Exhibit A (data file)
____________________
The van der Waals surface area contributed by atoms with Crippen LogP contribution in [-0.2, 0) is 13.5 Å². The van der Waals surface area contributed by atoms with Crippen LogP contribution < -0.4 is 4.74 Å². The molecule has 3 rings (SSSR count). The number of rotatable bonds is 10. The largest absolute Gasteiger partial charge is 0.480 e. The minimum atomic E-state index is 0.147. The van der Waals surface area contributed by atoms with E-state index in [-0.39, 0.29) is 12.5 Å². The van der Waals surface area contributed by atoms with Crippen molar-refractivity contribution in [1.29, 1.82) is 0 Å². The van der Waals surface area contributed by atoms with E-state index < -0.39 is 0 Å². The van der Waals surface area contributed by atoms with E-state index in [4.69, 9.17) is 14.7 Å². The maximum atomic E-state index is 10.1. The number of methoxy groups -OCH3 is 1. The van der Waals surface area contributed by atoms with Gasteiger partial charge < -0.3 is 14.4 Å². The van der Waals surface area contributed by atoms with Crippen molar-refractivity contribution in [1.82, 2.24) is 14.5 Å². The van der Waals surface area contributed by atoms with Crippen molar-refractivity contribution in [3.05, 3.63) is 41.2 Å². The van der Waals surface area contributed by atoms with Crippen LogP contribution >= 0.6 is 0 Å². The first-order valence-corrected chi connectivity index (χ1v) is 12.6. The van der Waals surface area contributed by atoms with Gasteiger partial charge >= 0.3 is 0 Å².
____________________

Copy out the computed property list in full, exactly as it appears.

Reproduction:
The van der Waals surface area contributed by atoms with Crippen LogP contribution in [-0.2, 0) is 13.5 Å². The van der Waals surface area contributed by atoms with Crippen LogP contribution < -0.4 is 4.74 Å². The molecule has 3 rings (SSSR count). The number of rotatable bonds is 10. The largest absolute Gasteiger partial charge is 0.480 e. The minimum atomic E-state index is 0.147. The van der Waals surface area contributed by atoms with E-state index in [-0.39, 0.29) is 12.5 Å². The van der Waals surface area contributed by atoms with Crippen molar-refractivity contribution in [1.29, 1.82) is 0 Å². The van der Waals surface area contributed by atoms with E-state index < -0.39 is 0 Å². The van der Waals surface area contributed by atoms with E-state index in [4.69, 9.17) is 14.7 Å². The maximum atomic E-state index is 10.1. The number of methoxy groups -OCH3 is 1. The van der Waals surface area contributed by atoms with Gasteiger partial charge < -0.3 is 14.4 Å². The van der Waals surface area contributed by atoms with Crippen molar-refractivity contribution in [1.82, 2.24) is 14.5 Å². The van der Waals surface area contributed by atoms with Crippen molar-refractivity contribution in [3.05, 3.63) is 41.2 Å². The van der Waals surface area contributed by atoms with Crippen LogP contribution >= 0.6 is 0 Å². The first-order valence-corrected chi connectivity index (χ1v) is 12.6. The van der Waals surface area contributed by atoms with Gasteiger partial charge >= 0.3 is 0 Å².